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What Is Dangerous Driving?

Dangerous driving is one the more serious driving offences to be accused of, and if convicted, you could face being sent to prison for up to 14 years. You could also face a driving disqualification of a minimum twelve months and an unlimited fine.

The definition of dangerous driving according to the Road Traffic Act 1988 is; 

  • the way he/she drives falls far below what would be expected of a competent and careful driver, and it would be obvious to a competent and careful driver that driving in that way would be dangerous;


  • if it would be obvious to a competent and careful driver that driving the vehicle in its current state (for the purpose of the determination of which regard may be had to anything attached to or carried on or in it, and to the manner in which it is attached or carried) would be dangerous.

A Dangerous Driving Charge Can Apply to a Vehicle 

A dangerous driving charge can relate to the individual driving the vehicle or the vehicle itself and defined as when an individual’s driving falls below the expected level of a careful driver. It can also be classed as dangerous driving if the vehicle being driven is in a dangerous condition and not suitable to be on public roads.

Examples of dangerous driving would include racing or aggressive driving, driving while tired, or being involved in a police chase.

If you are facing an investigation or been charged with dangerous driving then you must seek our advice immediately. As a specialist ‘dangerous driving offence solicitor’ Lanyon Bowdler has great experience in defending those being accused of a serious road traffic offence and driving without due care and attention. 

Careless Driving Behaviour Examples

  • Failing to look properly
  • Sudden braking
  • Tailgating
  • ‘Undertaking’ or overtaking on the inside
  • Turning into the path of another driver
  • Having your attention diverted by a distraction inside the car, for example, using a mobile phone
  • Having your attention diverted by a distraction outside the car, for example, 'rubbernecking'

Dangerous Driving Behaviour Examples

  • Ignoring traffic lights, road signs or warnings from passengers
  • Dangerous overtaking
  • Racing, going too fast, or driving aggressively
  • Driving under the influence of drink or drugs, including prescription drugs
  • Driving while unfit including: 
  • Having an injury, 
  • Being unable to see clearly, 
  • Not taking required prescribed drugs
  • Being fatigued
  • Driving whilst knowing the vehicle has a dangerous fault or an unsafe load
  • Driving whilst distracted by, for example, reading a map, using a hand-held phone, lighting a cigarette
  • Causing serious injury

Proving Dangerous Driving

As set out above, to prove the offence the prosecution must show that the standard of your driving did indeed fall far below that which could be expected of a reasonably competent driver and that it would be obvious to the careful and competent driver that driving in such a way was dangerous.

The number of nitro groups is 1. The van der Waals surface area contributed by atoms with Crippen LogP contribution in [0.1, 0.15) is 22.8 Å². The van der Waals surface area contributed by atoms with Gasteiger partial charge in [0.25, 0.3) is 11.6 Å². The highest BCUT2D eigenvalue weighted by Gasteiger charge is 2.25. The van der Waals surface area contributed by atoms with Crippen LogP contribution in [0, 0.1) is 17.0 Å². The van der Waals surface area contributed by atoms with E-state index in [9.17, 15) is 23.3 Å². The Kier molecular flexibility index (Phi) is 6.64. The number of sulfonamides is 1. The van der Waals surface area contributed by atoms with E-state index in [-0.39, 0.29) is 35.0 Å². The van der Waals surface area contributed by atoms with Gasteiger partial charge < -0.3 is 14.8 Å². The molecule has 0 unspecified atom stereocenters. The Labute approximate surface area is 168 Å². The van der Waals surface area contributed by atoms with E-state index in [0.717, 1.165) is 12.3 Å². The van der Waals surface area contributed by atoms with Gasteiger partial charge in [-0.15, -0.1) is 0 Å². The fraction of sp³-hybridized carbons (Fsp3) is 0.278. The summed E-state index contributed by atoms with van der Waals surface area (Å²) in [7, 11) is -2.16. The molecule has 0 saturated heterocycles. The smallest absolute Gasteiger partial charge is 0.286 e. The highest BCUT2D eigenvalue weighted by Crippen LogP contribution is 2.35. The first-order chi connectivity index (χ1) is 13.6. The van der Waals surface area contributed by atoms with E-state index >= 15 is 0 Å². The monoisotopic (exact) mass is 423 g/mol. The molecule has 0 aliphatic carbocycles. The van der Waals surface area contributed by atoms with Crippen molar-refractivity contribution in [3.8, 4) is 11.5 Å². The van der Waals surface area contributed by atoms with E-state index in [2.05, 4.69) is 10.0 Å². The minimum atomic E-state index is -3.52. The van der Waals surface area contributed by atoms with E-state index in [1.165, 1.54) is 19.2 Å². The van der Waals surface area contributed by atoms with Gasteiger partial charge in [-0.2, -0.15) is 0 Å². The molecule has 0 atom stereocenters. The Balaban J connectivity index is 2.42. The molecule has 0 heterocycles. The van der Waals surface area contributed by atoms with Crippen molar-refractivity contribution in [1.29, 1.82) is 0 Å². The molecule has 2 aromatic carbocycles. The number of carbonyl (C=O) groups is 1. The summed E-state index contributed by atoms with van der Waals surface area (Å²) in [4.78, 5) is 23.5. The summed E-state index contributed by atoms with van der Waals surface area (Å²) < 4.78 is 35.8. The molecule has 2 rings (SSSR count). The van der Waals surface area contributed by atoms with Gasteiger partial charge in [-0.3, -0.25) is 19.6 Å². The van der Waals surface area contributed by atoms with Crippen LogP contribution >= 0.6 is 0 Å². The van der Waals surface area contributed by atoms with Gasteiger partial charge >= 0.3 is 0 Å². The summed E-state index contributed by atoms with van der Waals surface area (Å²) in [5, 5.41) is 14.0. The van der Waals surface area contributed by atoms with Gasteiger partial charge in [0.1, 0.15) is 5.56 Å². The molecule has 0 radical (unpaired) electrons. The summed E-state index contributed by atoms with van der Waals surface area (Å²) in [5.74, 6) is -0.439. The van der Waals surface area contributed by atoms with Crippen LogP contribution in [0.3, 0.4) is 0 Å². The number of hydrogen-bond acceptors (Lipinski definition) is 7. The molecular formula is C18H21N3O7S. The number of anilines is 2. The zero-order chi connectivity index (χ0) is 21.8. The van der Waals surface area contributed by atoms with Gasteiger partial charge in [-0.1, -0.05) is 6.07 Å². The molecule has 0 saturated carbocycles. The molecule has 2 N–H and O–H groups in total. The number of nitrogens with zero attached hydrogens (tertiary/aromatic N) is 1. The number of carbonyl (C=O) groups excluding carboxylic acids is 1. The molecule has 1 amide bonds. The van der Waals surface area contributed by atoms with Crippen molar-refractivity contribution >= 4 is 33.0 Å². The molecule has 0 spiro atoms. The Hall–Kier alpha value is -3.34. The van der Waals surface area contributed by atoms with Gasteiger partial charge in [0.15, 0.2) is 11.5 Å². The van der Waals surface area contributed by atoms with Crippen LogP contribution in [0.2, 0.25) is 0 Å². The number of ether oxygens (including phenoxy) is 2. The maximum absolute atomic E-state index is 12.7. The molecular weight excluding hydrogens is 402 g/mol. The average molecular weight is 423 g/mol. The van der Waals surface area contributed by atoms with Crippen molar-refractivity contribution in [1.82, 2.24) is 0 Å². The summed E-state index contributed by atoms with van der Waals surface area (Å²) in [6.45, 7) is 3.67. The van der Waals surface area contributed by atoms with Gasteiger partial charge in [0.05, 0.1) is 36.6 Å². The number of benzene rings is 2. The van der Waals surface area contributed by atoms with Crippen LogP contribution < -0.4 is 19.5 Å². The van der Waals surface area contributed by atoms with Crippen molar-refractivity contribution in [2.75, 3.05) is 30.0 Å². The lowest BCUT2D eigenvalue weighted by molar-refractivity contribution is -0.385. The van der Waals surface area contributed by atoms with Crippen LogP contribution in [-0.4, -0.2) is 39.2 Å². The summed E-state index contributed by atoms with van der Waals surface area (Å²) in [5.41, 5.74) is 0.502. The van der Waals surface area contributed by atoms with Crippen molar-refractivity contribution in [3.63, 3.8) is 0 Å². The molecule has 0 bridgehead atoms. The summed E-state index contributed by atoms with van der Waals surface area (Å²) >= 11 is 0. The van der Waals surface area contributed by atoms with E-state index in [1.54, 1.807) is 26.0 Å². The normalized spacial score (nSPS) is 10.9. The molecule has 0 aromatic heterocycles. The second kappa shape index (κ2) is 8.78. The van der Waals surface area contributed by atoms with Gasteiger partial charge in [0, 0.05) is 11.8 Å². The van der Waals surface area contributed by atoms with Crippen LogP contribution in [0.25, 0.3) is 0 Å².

If they can do this then you can be convicted of dangerous driving. Factors that can impact on your sentence include;

  • Evidence of consumption of alcohol or drugs
  • Excessive speed
  • Offence committed whilst driver was disqualified / had no licence and/or insurance
  • Competitive driving, racing or showing off
  • Previous convictions, poor driving record and disregard for earlier sentences imposed
  • Disregard for other pedestrians or road users in the vicinity; and
  • Prolonged episode of bad driving.

Dangerous Driving Mitigating Factors

Our expertise in handling dangerous driving offences will help the courts to consider mitigating factors to reduce the sentence. These can include, the impact a driving ban would have on your personal circumstances, your previous good character and any offences you have committed.

Our team here at Lanyon Bowdler will work with you in presenting mitigation, and reduce your sentence so please contact us.

It might be that the police wish to question you. If so, advice and assistance at the police station is free, and you should ask for Lanyon Bowdler to be present.

What is the sentence for a dangerous driving charge?

Dangerous driving offences will be dealt with by the Magistrates’ Court or Crown Court, depending on the seriousness of the offence.

Dangerous driving sentencing guidelines can include a custodial sentence and if found guilty, you could be hit with an unlimited fine, a driving ban and up to 14 years in prison. Your driving licence would also be endorsed.

A dangerous driving charge is a very serious offence and the courts have strong sentencing powers.

We Understand Your Position

At Lanyon Bowdler we understand being charged with a dangerous driving offence can be upsetting and worrying. We understand that motoring accidents can happen and that just because you are being charged does not necessarily mean it’s your fault. 

We are here to help you through and it is in your best interests to call us as soon as possible. 

We are a leading law firm in regard to dangerous driving offences. We can assist you through the entire process and represent you in court if necessary. Complete our enquiry form today and one of specialist driving offence laywers will get in touch with you


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